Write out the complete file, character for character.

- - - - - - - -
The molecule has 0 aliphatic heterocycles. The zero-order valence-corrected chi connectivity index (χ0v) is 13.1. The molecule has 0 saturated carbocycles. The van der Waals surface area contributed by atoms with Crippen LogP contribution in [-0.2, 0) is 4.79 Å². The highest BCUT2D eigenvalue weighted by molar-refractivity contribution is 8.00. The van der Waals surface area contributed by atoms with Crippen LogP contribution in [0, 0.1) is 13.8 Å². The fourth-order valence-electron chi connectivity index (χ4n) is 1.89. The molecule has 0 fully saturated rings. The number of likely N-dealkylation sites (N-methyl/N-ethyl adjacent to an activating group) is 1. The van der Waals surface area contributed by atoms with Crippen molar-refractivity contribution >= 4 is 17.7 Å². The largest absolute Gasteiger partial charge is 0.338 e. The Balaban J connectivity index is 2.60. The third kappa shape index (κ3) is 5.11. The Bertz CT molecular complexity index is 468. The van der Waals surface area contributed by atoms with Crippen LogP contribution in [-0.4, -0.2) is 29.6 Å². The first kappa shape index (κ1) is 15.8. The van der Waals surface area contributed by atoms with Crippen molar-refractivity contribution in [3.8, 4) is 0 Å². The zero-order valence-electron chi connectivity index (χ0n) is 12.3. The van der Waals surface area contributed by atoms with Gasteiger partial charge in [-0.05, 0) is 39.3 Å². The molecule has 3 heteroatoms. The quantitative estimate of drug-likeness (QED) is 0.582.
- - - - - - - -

The molecule has 0 aliphatic heterocycles. The zero-order valence-corrected chi connectivity index (χ0v) is 13.1. The molecule has 0 saturated carbocycles. The van der Waals surface area contributed by atoms with Crippen LogP contribution in [-0.2, 0) is 4.79 Å². The highest BCUT2D eigenvalue weighted by molar-refractivity contribution is 8.00. The van der Waals surface area contributed by atoms with Crippen LogP contribution in [0, 0.1) is 13.8 Å². The fourth-order valence-electron chi connectivity index (χ4n) is 1.89. The molecule has 0 fully saturated rings. The number of likely N-dealkylation sites (N-methyl/N-ethyl adjacent to an activating group) is 1. The van der Waals surface area contributed by atoms with Crippen molar-refractivity contribution >= 4 is 17.7 Å². The largest absolute Gasteiger partial charge is 0.338 e. The Balaban J connectivity index is 2.60. The third kappa shape index (κ3) is 5.11. The Bertz CT molecular complexity index is 468. The van der Waals surface area contributed by atoms with Crippen LogP contribution in [-0.4, -0.2) is 29.6 Å². The first kappa shape index (κ1) is 15.8. The van der Waals surface area contributed by atoms with Crippen molar-refractivity contribution in [3.8, 4) is 0 Å². The zero-order valence-electron chi connectivity index (χ0n) is 12.3. The van der Waals surface area contributed by atoms with Gasteiger partial charge in [-0.05, 0) is 39.3 Å². The molecule has 3 heteroatoms. The quantitative estimate of drug-likeness (QED) is 0.582.